Hollywood Movies & TV Shows Edited With Adobe Premiere Pro

Premiere Pro 16/08/2019 5 min read

It wasn’t so long ago that when asked, a Hollywood editor might tell you that Avid was the “industry standard” for film editing. It was even more recently that that same question would have garnered the response that it was Final Cut Pro was in the number one spot.

As the industry continues to evolve and grow, big time filmmakers and editors are turning to Adobe Premiere Pro to edit their Hollywood blockbusters and indie films alike. And the TV industry isn’t far away — Premiere Pro is quietly working away in the background.

Lots of reasons are pushing this change. It’s easy to use and Premiere Pro is known for adding new features. The program’s also constantly stay up to date with new improvements in the same framework, enabling users to keep up with the times. But as new filmmakers and editors come up the ranks, and experienced pros look for better solutions, Premiere Pro gets the thumbs up more and more.

Here are some examples of films and TV series where Premiere Pro was used and how it was done. 


For a right-here, right-now example, you can’t get any better than the TV show Mindhunter. A Netflix Original Series, Mindhunter showcases what Premiere Pro can do in an easily-accessible way.

Of particular note is the post-production team’s use of the dynamic link feature. This helped to smoothly work between Premiere Pro and After Effects. Throughout the entire process, their team was able to bring the majority of their editing in-house, cutting down the time needed to edit their footage from days to hours. They were able to cross-communicate much better and faster than if they had used another software application. 

One of the editors, Bryan Smith, said on the Adobe blog: “As editors…we are like investigators obsessing over footage to bring out the best in every detail to make each shot as enriched as possible.”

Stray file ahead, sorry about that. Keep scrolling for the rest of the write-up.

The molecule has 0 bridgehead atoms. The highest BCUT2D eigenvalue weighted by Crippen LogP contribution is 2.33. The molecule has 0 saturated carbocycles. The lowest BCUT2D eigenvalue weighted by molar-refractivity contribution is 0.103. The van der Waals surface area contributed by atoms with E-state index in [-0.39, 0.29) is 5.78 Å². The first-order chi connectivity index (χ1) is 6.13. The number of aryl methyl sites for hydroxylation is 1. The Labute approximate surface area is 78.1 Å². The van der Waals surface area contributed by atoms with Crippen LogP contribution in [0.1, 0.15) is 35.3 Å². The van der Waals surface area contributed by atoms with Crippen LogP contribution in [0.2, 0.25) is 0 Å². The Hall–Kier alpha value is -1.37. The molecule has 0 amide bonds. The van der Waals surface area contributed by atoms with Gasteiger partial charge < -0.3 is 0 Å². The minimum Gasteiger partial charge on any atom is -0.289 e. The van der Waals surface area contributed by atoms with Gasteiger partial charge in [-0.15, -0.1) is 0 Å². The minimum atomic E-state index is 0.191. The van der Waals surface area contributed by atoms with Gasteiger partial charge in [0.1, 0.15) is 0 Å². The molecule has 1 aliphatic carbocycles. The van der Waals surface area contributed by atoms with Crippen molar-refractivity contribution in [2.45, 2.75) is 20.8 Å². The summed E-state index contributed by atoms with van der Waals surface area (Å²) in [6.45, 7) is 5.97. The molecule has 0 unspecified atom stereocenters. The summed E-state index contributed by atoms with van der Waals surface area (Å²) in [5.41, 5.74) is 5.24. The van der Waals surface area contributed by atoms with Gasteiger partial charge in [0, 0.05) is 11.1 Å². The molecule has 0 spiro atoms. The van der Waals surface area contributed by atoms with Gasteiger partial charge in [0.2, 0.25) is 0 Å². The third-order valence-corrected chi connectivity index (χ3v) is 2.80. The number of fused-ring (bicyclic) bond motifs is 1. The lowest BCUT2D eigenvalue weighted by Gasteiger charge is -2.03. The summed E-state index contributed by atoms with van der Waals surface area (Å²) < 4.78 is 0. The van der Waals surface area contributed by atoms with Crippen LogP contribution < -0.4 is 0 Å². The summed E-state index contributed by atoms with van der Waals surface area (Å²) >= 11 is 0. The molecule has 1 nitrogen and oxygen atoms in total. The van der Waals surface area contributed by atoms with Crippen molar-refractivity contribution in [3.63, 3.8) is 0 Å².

And they chose Premiere Pro to help them in that journey. 

Minding the Gap

Another intriguing offering is the documentary Minding The Gap. Subject matter aside, the three-man production team behind it decided to use Premiere specifically because it works so well with different file formats. Since their footage spread out over multiple different cameras, this ability was a must. 

The principal person behind all of this, Bing Liu, is a self-taught editor who primarily used Premiere Pro throughout his videos. This documentary is the result of years of work and love from him and the people that came alongside his journey to create this documentary. 

“We couldn’t have done it without Premiere Pro,” Bing told the Adobe blog. “We could literally work from anywhere.” And that’s exactly what they did, using a combination of Premiere Pro and Dropbox. In the future, they are looking forward to exploring the Shared Projects feature in Premiere to further their ability to work together when they can’t actually be together. 

Because Premiere Pro is easily accessible, it enabled Bing to reach one of his life goals and share it with the rest of the world. Minding the Gap premiered in January 2018 and was shown in theaters August 2018. It’s now available on Hulu. 

Gone Girl

David Fincher is a world-class director known for his work on films such as Se7en, Fight Club, and The Social Network. He’s also known for being big on pushing the limits of technology, hence being included twice on this list.

When he set out to make his 2014 film Gone Girl, Fincher decided to use a full Premiere Pro workflow for post-production. With a production pipeline that included 6K footage shot on the RED Dragon, the post-production team needed a solution that was quick and capable of dealing with huge files easily and efficiently.

According to post-production engineer Jeff Brue on the Adobe blog, “Adobe Premiere Pro CC was faster than anything else in the market. That speed meant more iterations, more time to work on a shot, and more time to perfect an edit.”